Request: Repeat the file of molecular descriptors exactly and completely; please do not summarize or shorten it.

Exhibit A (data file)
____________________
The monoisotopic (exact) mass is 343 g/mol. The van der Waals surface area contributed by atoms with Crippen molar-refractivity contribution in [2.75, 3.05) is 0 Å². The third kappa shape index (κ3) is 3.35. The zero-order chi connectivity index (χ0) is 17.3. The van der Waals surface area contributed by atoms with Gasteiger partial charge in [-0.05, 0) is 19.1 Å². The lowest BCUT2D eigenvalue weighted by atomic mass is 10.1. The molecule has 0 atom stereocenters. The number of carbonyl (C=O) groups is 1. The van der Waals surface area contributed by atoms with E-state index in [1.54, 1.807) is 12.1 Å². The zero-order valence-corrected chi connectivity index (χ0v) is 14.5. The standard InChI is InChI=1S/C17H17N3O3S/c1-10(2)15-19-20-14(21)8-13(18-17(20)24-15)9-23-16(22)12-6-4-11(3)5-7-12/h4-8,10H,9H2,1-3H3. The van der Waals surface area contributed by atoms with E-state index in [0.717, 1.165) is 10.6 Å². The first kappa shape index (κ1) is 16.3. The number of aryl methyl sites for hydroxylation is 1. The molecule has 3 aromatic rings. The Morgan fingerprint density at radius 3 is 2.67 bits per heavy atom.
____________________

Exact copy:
The monoisotopic (exact) mass is 343 g/mol. The van der Waals surface area contributed by atoms with Crippen molar-refractivity contribution in [2.75, 3.05) is 0 Å². The third kappa shape index (κ3) is 3.35. The zero-order chi connectivity index (χ0) is 17.3. The van der Waals surface area contributed by atoms with Gasteiger partial charge in [-0.05, 0) is 19.1 Å². The lowest BCUT2D eigenvalue weighted by atomic mass is 10.1. The molecule has 0 atom stereocenters. The number of carbonyl (C=O) groups is 1. The van der Waals surface area contributed by atoms with E-state index in [1.54, 1.807) is 12.1 Å². The zero-order valence-corrected chi connectivity index (χ0v) is 14.5. The standard InChI is InChI=1S/C17H17N3O3S/c1-10(2)15-19-20-14(21)8-13(18-17(20)24-15)9-23-16(22)12-6-4-11(3)5-7-12/h4-8,10H,9H2,1-3H3. The van der Waals surface area contributed by atoms with E-state index in [0.717, 1.165) is 10.6 Å². The first kappa shape index (κ1) is 16.3. The number of aryl methyl sites for hydroxylation is 1. The molecule has 3 aromatic rings. The Morgan fingerprint density at radius 3 is 2.67 bits per heavy atom.